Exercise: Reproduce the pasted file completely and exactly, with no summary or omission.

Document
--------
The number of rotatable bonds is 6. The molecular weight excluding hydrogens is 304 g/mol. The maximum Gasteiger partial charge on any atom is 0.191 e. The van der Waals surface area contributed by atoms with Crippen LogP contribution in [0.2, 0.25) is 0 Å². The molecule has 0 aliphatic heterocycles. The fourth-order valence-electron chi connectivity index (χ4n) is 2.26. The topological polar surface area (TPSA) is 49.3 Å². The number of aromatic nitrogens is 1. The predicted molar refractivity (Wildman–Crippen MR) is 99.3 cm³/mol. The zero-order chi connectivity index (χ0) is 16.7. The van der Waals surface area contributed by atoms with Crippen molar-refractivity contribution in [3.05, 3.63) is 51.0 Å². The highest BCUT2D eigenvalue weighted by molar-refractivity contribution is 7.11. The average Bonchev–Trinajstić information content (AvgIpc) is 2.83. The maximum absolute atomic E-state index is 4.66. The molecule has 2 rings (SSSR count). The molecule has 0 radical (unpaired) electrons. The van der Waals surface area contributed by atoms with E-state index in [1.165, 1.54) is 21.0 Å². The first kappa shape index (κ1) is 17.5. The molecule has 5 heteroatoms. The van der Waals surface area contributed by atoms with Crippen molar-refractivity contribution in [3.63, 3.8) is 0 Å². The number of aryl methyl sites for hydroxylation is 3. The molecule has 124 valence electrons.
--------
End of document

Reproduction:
The number of rotatable bonds is 6. The molecular weight excluding hydrogens is 304 g/mol. The maximum Gasteiger partial charge on any atom is 0.191 e. The van der Waals surface area contributed by atoms with Crippen LogP contribution in [0.2, 0.25) is 0 Å². The molecule has 0 aliphatic heterocycles. The fourth-order valence-electron chi connectivity index (χ4n) is 2.26. The topological polar surface area (TPSA) is 49.3 Å². The number of aromatic nitrogens is 1. The predicted molar refractivity (Wildman–Crippen MR) is 99.3 cm³/mol. The zero-order chi connectivity index (χ0) is 16.7. The van der Waals surface area contributed by atoms with Crippen molar-refractivity contribution in [3.05, 3.63) is 51.0 Å². The highest BCUT2D eigenvalue weighted by molar-refractivity contribution is 7.11. The average Bonchev–Trinajstić information content (AvgIpc) is 2.83. The maximum absolute atomic E-state index is 4.66. The molecule has 2 rings (SSSR count). The molecule has 0 radical (unpaired) electrons. The van der Waals surface area contributed by atoms with E-state index in [1.165, 1.54) is 21.0 Å². The first kappa shape index (κ1) is 17.5. The molecule has 5 heteroatoms. The van der Waals surface area contributed by atoms with Crippen molar-refractivity contribution in [3.63, 3.8) is 0 Å². The number of aryl methyl sites for hydroxylation is 3. The molecule has 124 valence electrons.